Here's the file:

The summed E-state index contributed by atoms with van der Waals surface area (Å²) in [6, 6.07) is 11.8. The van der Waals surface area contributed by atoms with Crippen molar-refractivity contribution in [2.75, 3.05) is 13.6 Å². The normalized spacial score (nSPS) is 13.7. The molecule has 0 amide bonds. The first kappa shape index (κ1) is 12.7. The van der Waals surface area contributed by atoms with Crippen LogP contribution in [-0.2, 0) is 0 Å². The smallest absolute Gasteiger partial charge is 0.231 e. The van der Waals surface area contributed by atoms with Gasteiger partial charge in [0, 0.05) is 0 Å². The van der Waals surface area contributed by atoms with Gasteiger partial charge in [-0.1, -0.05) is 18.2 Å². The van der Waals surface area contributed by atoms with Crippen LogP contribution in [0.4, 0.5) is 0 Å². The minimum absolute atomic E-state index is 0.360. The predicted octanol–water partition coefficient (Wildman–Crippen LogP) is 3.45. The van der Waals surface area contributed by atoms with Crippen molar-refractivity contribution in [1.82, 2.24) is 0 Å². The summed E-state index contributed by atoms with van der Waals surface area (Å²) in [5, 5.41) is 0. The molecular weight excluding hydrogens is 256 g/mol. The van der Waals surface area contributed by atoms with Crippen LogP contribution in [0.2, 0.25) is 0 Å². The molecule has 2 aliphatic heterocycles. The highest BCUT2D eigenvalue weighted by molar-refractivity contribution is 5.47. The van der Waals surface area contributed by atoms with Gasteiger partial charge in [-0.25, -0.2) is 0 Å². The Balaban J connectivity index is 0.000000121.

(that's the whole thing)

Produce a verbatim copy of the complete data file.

The summed E-state index contributed by atoms with van der Waals surface area (Å²) in [6, 6.07) is 11.8. The van der Waals surface area contributed by atoms with Crippen molar-refractivity contribution in [2.75, 3.05) is 13.6 Å². The normalized spacial score (nSPS) is 13.7. The molecule has 0 amide bonds. The first kappa shape index (κ1) is 12.7. The van der Waals surface area contributed by atoms with Crippen LogP contribution in [-0.2, 0) is 0 Å². The smallest absolute Gasteiger partial charge is 0.231 e. The van der Waals surface area contributed by atoms with Gasteiger partial charge in [0, 0.05) is 0 Å². The van der Waals surface area contributed by atoms with Gasteiger partial charge in [-0.1, -0.05) is 18.2 Å². The van der Waals surface area contributed by atoms with Crippen LogP contribution in [0.4, 0.5) is 0 Å². The minimum absolute atomic E-state index is 0.360. The predicted octanol–water partition coefficient (Wildman–Crippen LogP) is 3.45. The van der Waals surface area contributed by atoms with Crippen molar-refractivity contribution in [1.82, 2.24) is 0 Å². The summed E-state index contributed by atoms with van der Waals surface area (Å²) in [5, 5.41) is 0. The molecular weight excluding hydrogens is 256 g/mol. The van der Waals surface area contributed by atoms with Crippen LogP contribution in [0.2, 0.25) is 0 Å². The molecule has 2 aliphatic heterocycles. The highest BCUT2D eigenvalue weighted by molar-refractivity contribution is 5.47. The van der Waals surface area contributed by atoms with Gasteiger partial charge in [-0.25, -0.2) is 0 Å². The Balaban J connectivity index is 0.000000121.